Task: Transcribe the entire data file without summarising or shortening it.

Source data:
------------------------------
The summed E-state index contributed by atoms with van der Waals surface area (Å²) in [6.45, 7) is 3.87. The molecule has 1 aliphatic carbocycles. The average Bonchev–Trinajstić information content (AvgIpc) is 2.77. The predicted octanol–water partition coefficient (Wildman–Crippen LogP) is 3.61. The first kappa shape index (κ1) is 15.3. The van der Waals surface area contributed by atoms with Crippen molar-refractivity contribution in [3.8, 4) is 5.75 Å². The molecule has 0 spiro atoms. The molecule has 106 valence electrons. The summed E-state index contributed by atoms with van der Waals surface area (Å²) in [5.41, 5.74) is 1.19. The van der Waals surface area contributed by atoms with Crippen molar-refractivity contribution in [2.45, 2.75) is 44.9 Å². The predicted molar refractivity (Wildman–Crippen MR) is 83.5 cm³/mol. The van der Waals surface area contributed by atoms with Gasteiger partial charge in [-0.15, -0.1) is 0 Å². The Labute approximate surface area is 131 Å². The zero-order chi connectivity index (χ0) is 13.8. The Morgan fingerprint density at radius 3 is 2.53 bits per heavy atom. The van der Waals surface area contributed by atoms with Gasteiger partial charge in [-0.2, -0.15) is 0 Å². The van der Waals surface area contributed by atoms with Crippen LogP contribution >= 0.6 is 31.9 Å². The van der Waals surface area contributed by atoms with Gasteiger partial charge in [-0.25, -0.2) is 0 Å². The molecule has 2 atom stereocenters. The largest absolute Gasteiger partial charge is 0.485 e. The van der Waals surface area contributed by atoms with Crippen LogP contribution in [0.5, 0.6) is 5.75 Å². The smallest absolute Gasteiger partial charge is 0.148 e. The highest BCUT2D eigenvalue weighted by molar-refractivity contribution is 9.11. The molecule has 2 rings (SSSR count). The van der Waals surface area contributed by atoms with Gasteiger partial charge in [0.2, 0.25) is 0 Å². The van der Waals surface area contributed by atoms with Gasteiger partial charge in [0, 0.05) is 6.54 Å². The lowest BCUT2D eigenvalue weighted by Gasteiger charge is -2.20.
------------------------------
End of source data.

The summed E-state index contributed by atoms with van der Waals surface area (Å²) in [6.45, 7) is 3.87. The molecule has 1 aliphatic carbocycles. The average Bonchev–Trinajstić information content (AvgIpc) is 2.77. The predicted octanol–water partition coefficient (Wildman–Crippen LogP) is 3.61. The first kappa shape index (κ1) is 15.3. The van der Waals surface area contributed by atoms with Crippen molar-refractivity contribution in [3.8, 4) is 5.75 Å². The molecule has 0 spiro atoms. The molecule has 106 valence electrons. The summed E-state index contributed by atoms with van der Waals surface area (Å²) in [5.41, 5.74) is 1.19. The van der Waals surface area contributed by atoms with Crippen molar-refractivity contribution in [2.45, 2.75) is 44.9 Å². The predicted molar refractivity (Wildman–Crippen MR) is 83.5 cm³/mol. The van der Waals surface area contributed by atoms with Gasteiger partial charge in [-0.15, -0.1) is 0 Å². The Labute approximate surface area is 131 Å². The zero-order chi connectivity index (χ0) is 13.8. The Morgan fingerprint density at radius 3 is 2.53 bits per heavy atom. The van der Waals surface area contributed by atoms with Gasteiger partial charge in [-0.2, -0.15) is 0 Å². The van der Waals surface area contributed by atoms with Crippen LogP contribution >= 0.6 is 31.9 Å². The van der Waals surface area contributed by atoms with Gasteiger partial charge in [-0.25, -0.2) is 0 Å². The molecule has 2 atom stereocenters. The largest absolute Gasteiger partial charge is 0.485 e. The van der Waals surface area contributed by atoms with Crippen LogP contribution in [0.5, 0.6) is 5.75 Å². The smallest absolute Gasteiger partial charge is 0.148 e. The highest BCUT2D eigenvalue weighted by molar-refractivity contribution is 9.11. The molecule has 2 rings (SSSR count). The van der Waals surface area contributed by atoms with Gasteiger partial charge in [0.2, 0.25) is 0 Å². The van der Waals surface area contributed by atoms with Gasteiger partial charge in [0, 0.05) is 6.54 Å². The lowest BCUT2D eigenvalue weighted by Gasteiger charge is -2.20.